• Cherry Parker arrives in Australia with her husband Gordon Parker and her family. (SBS)Source: SBS
Cherry Parker, the first Japanese war bride to come to Australia, had to wait four years before she was allowed to come to Australia. War brides often faced hostility, distrust and racism.
By
Sharon Verghis

19 Mar 2019 - 10:09 AM  UPDATED 26 Mar 2019 - 8:54 AM

Cherry Parker, the first Japanese war bride to come to Australia, married her husband, AIF serviceman Digger Gordon Parker, in Japan.

But it took four years, and the birth in Japan of the first two of their eight children before she was finally allowed to come to Australia. 

SBS series Australia In Colour, highlights the fight for some of Japanese war brides like Cherry to return with their husbands to Australia, which was still in the grip of the White Australia Policy.

All over the world, World War II resulted in an unprecedented number of war brides.

They came from a land hugely different to Australia. They had to learn not just the language but the customs, culture and expectations. These were women in war zones who married foreign soldiers stationed in their countries during the war or in occupation when the fighting stopped.

Many Australian servicemen would meet their Japanese brides in this period post-war.

 

 

Unlike the US, where up to 35,000 Japanese women migrated during the 1950s, there was no legal framework in Australia, like the US War Brides Act of 1945, that allowed American servicemen who married abroad to bring their wives home.

But a grassroots lobbying campaign from Australian servicemen, their families and the community resulted in an exemption for the Japanese brides of Australian servicemen.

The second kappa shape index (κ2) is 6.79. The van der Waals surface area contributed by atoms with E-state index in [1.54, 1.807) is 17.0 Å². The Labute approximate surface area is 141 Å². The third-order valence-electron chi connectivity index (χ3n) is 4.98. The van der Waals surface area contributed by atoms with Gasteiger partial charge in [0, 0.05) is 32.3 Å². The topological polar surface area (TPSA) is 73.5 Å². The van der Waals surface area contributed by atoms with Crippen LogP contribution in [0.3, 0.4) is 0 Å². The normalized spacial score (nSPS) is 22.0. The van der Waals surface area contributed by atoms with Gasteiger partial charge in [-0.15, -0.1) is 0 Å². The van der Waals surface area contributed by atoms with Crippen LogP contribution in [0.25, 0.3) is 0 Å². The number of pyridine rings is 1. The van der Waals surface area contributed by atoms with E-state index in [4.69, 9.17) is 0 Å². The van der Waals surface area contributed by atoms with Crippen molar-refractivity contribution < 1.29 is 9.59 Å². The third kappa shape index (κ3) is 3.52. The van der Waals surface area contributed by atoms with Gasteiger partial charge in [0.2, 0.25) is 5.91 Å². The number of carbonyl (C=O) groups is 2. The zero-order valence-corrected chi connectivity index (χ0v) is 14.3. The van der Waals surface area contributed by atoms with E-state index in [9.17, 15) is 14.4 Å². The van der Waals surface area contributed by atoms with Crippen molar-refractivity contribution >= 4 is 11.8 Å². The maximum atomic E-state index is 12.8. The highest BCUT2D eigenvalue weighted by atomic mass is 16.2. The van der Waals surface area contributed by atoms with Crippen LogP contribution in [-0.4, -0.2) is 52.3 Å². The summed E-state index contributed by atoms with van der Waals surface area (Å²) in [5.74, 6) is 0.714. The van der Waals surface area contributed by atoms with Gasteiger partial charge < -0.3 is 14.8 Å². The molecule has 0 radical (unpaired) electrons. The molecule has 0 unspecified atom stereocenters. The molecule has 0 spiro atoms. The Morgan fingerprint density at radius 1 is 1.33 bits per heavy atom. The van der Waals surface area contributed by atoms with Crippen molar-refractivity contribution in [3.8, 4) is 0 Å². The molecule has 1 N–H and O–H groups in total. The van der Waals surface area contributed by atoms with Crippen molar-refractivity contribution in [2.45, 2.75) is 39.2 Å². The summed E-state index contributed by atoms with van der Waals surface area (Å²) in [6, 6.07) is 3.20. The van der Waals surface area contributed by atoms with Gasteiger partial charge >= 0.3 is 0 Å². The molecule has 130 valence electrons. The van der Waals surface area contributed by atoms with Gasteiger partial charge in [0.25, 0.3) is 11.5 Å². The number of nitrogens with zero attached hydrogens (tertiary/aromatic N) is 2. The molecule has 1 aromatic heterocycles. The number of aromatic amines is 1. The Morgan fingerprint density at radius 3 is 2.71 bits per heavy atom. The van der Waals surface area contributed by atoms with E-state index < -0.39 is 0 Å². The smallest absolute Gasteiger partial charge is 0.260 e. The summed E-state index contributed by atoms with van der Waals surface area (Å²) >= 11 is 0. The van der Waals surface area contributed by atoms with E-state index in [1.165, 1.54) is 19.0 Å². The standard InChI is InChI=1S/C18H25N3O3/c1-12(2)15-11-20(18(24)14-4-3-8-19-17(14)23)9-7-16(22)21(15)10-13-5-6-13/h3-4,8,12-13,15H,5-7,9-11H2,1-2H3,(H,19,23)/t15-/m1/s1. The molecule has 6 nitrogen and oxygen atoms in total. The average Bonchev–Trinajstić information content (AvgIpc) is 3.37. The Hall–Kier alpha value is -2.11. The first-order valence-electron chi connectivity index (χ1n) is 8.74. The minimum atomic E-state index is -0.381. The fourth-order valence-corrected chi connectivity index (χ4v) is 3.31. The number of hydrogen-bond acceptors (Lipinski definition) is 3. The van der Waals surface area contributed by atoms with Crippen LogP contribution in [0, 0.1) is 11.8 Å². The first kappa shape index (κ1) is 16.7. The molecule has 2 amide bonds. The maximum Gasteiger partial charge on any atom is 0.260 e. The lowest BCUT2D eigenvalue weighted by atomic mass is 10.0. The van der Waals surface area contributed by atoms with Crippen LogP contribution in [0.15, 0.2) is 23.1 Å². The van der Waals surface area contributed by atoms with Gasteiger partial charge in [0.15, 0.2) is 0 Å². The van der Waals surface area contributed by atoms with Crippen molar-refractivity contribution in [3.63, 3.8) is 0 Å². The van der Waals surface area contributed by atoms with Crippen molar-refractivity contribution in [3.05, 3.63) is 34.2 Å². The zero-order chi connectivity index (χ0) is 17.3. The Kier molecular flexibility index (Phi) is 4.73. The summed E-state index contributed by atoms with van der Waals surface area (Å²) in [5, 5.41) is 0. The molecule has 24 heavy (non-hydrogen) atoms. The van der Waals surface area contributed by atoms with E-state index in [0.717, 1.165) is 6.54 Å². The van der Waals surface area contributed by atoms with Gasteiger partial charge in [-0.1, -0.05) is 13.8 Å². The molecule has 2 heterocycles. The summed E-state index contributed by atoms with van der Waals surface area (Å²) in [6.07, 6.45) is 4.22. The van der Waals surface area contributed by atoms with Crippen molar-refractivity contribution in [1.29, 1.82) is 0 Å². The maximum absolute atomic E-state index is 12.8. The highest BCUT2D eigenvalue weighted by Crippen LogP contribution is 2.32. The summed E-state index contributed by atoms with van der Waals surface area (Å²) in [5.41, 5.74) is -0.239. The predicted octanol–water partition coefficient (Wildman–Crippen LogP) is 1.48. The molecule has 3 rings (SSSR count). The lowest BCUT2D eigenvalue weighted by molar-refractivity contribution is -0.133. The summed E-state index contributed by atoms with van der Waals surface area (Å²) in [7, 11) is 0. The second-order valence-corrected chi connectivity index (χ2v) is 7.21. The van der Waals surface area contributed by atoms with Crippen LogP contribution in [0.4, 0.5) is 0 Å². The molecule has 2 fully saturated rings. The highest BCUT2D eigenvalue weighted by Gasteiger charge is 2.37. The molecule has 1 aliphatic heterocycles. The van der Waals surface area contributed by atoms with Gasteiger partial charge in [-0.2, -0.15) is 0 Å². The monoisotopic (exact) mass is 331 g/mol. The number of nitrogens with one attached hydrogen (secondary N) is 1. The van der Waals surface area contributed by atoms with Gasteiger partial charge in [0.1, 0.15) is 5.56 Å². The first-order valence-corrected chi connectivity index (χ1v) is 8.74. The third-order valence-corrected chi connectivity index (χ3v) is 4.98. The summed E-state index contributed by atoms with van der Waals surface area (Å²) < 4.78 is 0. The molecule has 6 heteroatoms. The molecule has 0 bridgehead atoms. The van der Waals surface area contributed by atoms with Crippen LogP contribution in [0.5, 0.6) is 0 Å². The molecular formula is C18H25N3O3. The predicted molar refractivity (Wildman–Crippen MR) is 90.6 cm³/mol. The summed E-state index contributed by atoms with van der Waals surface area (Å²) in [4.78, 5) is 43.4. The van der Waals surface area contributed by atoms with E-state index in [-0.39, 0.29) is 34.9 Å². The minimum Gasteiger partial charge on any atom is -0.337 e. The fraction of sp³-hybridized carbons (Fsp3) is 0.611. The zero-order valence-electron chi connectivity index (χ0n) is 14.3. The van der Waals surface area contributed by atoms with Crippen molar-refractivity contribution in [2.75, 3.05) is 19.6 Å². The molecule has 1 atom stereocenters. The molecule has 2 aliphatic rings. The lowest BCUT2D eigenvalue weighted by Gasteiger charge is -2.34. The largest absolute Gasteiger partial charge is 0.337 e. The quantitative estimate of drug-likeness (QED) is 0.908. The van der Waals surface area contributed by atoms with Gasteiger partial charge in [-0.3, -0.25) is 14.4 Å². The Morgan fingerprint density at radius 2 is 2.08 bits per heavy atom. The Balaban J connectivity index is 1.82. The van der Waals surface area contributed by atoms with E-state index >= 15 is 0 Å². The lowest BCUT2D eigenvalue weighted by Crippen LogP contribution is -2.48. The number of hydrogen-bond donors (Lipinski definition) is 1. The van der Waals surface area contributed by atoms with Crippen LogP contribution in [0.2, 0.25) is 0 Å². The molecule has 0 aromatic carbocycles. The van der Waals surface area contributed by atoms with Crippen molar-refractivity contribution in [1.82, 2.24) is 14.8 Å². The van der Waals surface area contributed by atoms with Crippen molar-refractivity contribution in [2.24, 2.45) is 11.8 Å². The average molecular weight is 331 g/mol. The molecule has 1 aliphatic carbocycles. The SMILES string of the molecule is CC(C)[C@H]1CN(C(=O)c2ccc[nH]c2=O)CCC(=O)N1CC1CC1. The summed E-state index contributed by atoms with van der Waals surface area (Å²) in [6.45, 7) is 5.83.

Still, these lonely young women, far from home, had to jump through all kinds of hoops.

They were permitted to enter Australia, initially with five-year visas, but only if they met a number of conditions: that their husband could prove he could provide for his bride, that the bride supply x-rays and medical certificates and pass character and security checks, and that the marriage took place legally and according to Christian rites. They tackled hostility, distrust and racism. In some suburban communities in their new homeland, there was still a strong sense of Japan being the enemy.

On arrival in Australia, some new arrivals were reportedly physically attacked on a Melbourne wharf by factory girls angry that Australian men had chosen foreign wives.

In total, about 650 Japanese women arrived in Australia between 1952 and 1957 as war brides, two decades before the White Australia Policy ended in 1973.

Half a century later, there is now, finally, some recognition of these stories, the difficulties faced, and recognition of these war brides in the telling of Australia’s war history.

Last year, the wedding dress of Yoshiko Ishikawa, a young Japanese seamstress working as a waitress who fell in love and married Australian soldier Victor Creagh in army camp in Tokyo in 1956, went on display at the National Museum of Australia. To NMA curator, Laina Hall, it illustrates the wider story of Japanese war brides, the obstacles they faced, and how their arrival engineered a small shift in the White Australia policy.

Experience Australia’s story brought vividly to life with the new four-part series Australia in Colour premiering on SBS at 8.30pm on Wednesday March 6. Available anytime and anywhere on your favourite device after broadcast on SBS On Demand.